I decided to start it up again recently when a friend recommended the book Mindfulness: Finding Peace in a Frantic World by Mark Williams and Danny Penman. At the same time, the local Coaching Exchange (a network of life coaches), ran a mindfulness session in Sheffield so I went along. As their introduction to the topic both the book and the session used an exercise in which you had to focus the full five senses on eating a raisin. The results were profound and led to this poem for me. It occurred to me that actually, in so many writing exercises that I've done and facilitated, I have actually been practising mindfulness all along. So much of the writing life is about paying attention, trying to find the perfect form of expression for both simple, concrete things and complex abstract emotions. It is about noticing the beauty and the horror of reality. And, as I said in my last post, it is also something that my children encourage me to do all the time as well. So, suddenly, I feel less like a novice. I hope you like the poem.
The raisin meditation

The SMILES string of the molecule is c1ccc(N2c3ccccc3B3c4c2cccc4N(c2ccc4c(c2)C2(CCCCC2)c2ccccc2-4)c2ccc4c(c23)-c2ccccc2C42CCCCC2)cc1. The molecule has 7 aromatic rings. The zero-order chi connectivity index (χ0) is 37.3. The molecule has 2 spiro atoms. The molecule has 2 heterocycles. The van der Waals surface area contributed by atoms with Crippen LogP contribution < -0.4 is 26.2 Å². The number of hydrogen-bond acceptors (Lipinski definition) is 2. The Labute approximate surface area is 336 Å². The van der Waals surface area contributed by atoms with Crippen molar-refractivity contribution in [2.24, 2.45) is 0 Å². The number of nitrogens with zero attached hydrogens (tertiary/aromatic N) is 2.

First we are invited to look.
Not just to glance.
To really look.
I take in the shrivelled skin,
try to name the particular hue of brown:
it has hints of red, shades of rust, echoes of black.
I come up with the inevitable similes and metaphors:
it is like rabbit droppings or the skin
of a sun-kissed matriarch on a Greek porch.
Then we must feel it.
I close my eyes and roll it inbetween my fingers.
It bumps along like an ill-made wheel.
It is rough and tough on the surface but
when I press the skin
it is soft at the centre.
Squeeze it hard enough and it will
ooze it's juice like tears on my fingers:
the cracks are showing now.
I put the raisin to my ear expecting only silence
but, in the stillness, when I pay attention
I can hear the tiniest of voices
longing to be heard:
I was once cool like you, it says.
I was plump and fresh and green.
But wrinkles are just the lines of life
and experience has made me sweet.
I bring the raisin to my nose,
breathe in deep
like I'm inhaling the bouquet of a fine wine
or the scent of a rose.
Something so small has never smelled so good,
like caramel and sugar and sunshine.
It is the end of the journey for the raisin.
It rests on my tongue and we savour
our last moment together.
I hold it in my mouth, taste the flavour, then
chew it like toffee between my teeth,
feel solid melt into liquid.
And then I swallow
and I am swallowing not just the raisin,
but this tiny glorious moment.
And not just this moment but all the
moments that went before:
the grape, the vine,
the hands that tended the vine,
the sunshine and the rain.
In this one tiny raisin,
I taste life and, in this moment,
it tastes good.